OK – I didn’t bother to read the link, but how can dedrochonology be used to date a ship. The planks could have come from a 20 -40 -200 -400 year old tree. Just whatever forest was growing near the boatyard. And the planks could be from any part of the trunk – the outer part could seem like a younger tree. Maybe the vikings wrote on it “made in 1042” in runes.

  • DK

    OK – read the link. None the wiser on dendrochronology, except that 300 oak trees were used, so maybe 1042 is an average date. However, Pete missed an important fact: the original ship was made in Dublin. Which explains why the reconstructed ship is headed to Dublin.

    Less links – more clarity.

  • Pete Baker

    DK [and William]

    Google is your friend

    However, I should probably have said that the dendrochonological analysis suggested that Dublin, around 1042, was where the ship was built.

  • Pete Baker

    DK

    Missed an important fact?

    No. Read the original post again.

  • snakebrain

    You’re right to question that DK.

    What dendrochronology will allow you to do is to establish in exactly what years the timbers employed in the construction of the ship were alive and growing. Carbon-14 dating will confirm this.

    You’re right that there are other relevant factors, like the part of the tree the timbers come from and the size of the tree when it was felled. Thich can often be ascertained from the planks used. The time that the wood was seasoned for can also be considered.

    Applying the pretty straightforward principles of dendro to real-life situations is more of an art than a science, like a lot of archaeological techniques, but it gives amazingly accurate answers in the right hands, often confirmed by other contextual or documentary evidence.

    I haven’t seen the reports on this one, but I’d say if they’re quoting it to the year, it’ll be heaily based on dendro results and corroborated by the other data. Even stratigraphical data, the layer of soil or sediment the artefact is found in, can often give dates to within a few years in urban and estuarine contexts, and if all the dates tally, you can say with a fairly high degree of confidence: This ship was built in 1042, or whatever year it happens to be.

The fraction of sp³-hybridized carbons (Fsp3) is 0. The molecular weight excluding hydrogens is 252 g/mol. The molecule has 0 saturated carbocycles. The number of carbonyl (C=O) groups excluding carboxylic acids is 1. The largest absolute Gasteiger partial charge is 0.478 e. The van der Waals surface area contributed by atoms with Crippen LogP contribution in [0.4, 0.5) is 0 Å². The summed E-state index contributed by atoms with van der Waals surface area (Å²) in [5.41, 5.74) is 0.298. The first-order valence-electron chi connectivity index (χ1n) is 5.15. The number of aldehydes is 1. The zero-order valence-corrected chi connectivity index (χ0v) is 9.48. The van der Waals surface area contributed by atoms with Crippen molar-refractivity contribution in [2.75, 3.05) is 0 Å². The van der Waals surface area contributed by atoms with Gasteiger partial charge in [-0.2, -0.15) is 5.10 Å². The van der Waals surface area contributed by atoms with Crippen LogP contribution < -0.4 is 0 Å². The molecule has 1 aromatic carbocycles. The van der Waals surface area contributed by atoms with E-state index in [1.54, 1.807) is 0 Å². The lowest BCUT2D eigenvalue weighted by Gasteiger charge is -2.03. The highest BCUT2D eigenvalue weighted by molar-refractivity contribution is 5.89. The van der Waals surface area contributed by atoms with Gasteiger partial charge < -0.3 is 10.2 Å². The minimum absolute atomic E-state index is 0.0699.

It all gets a lot more difficult when you go back a bit further and the data-sets get thinner. By the time you’re considering early hominids, about 3-4 million years ago, you’re lucky to pin a context, and hence an artefact down to a 100,000yr bracket. Even that’s quite an acheivment to my mind.

  • Rory

    Would dendrochronology be useful in determining the ages of popular Irish broadcasters such as Gerry Anderson, Gay Byrne and Terry Wogan? Or perhaps it could be employed to date the contents of Hugo Duncan’s playlist.

  • snakebrain

    Hugo Duncan? I’d say the best way to date those records would be to estimate the geological era and call it a day at that.

  • DK

    “Missed an important fact?

    No. Read the original post again.”

    Oops – and I (so I thought) carefully read it several times too, and still missed it. Probably because it was in red & brain skipped those bits. Please accept my abject apologies and I will now go and flagellate myself.